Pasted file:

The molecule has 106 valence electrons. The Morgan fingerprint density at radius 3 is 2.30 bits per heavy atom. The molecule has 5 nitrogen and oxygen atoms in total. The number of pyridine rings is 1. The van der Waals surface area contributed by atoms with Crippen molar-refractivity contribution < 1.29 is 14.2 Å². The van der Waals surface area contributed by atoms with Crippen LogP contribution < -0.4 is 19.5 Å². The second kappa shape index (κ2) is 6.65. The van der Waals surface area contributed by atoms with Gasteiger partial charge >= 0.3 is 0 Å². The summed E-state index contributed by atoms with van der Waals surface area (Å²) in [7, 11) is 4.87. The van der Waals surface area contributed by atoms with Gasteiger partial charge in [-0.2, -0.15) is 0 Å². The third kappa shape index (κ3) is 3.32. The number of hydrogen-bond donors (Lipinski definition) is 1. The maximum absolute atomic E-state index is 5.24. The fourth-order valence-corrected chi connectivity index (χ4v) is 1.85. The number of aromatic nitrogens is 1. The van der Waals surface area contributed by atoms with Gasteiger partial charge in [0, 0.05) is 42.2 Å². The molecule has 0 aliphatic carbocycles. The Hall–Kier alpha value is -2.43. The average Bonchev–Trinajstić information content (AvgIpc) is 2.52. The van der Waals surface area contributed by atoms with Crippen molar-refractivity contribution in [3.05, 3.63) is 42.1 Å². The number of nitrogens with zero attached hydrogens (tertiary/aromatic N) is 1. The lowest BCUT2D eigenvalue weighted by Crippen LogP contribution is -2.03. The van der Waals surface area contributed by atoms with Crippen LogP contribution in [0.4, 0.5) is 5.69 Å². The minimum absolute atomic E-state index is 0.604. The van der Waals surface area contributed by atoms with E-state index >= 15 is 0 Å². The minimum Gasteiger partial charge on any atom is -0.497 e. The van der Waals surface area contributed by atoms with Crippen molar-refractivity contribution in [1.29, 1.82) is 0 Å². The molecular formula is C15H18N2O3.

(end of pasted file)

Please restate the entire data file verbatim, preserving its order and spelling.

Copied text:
The molecule has 106 valence electrons. The Morgan fingerprint density at radius 3 is 2.30 bits per heavy atom. The molecule has 5 nitrogen and oxygen atoms in total. The number of pyridine rings is 1. The van der Waals surface area contributed by atoms with Crippen molar-refractivity contribution < 1.29 is 14.2 Å². The van der Waals surface area contributed by atoms with Crippen LogP contribution < -0.4 is 19.5 Å². The second kappa shape index (κ2) is 6.65. The van der Waals surface area contributed by atoms with Gasteiger partial charge >= 0.3 is 0 Å². The summed E-state index contributed by atoms with van der Waals surface area (Å²) in [7, 11) is 4.87. The van der Waals surface area contributed by atoms with Gasteiger partial charge in [-0.2, -0.15) is 0 Å². The third kappa shape index (κ3) is 3.32. The number of hydrogen-bond donors (Lipinski definition) is 1. The maximum absolute atomic E-state index is 5.24. The fourth-order valence-corrected chi connectivity index (χ4v) is 1.85. The number of aromatic nitrogens is 1. The van der Waals surface area contributed by atoms with Gasteiger partial charge in [0, 0.05) is 42.2 Å². The molecule has 0 aliphatic carbocycles. The Hall–Kier alpha value is -2.43. The average Bonchev–Trinajstić information content (AvgIpc) is 2.52. The van der Waals surface area contributed by atoms with Crippen molar-refractivity contribution in [3.05, 3.63) is 42.1 Å². The number of nitrogens with zero attached hydrogens (tertiary/aromatic N) is 1. The lowest BCUT2D eigenvalue weighted by Crippen LogP contribution is -2.03. The van der Waals surface area contributed by atoms with Crippen LogP contribution in [0.4, 0.5) is 5.69 Å². The minimum absolute atomic E-state index is 0.604. The van der Waals surface area contributed by atoms with E-state index >= 15 is 0 Å². The minimum Gasteiger partial charge on any atom is -0.497 e. The van der Waals surface area contributed by atoms with Crippen molar-refractivity contribution in [1.29, 1.82) is 0 Å². The molecular formula is C15H18N2O3.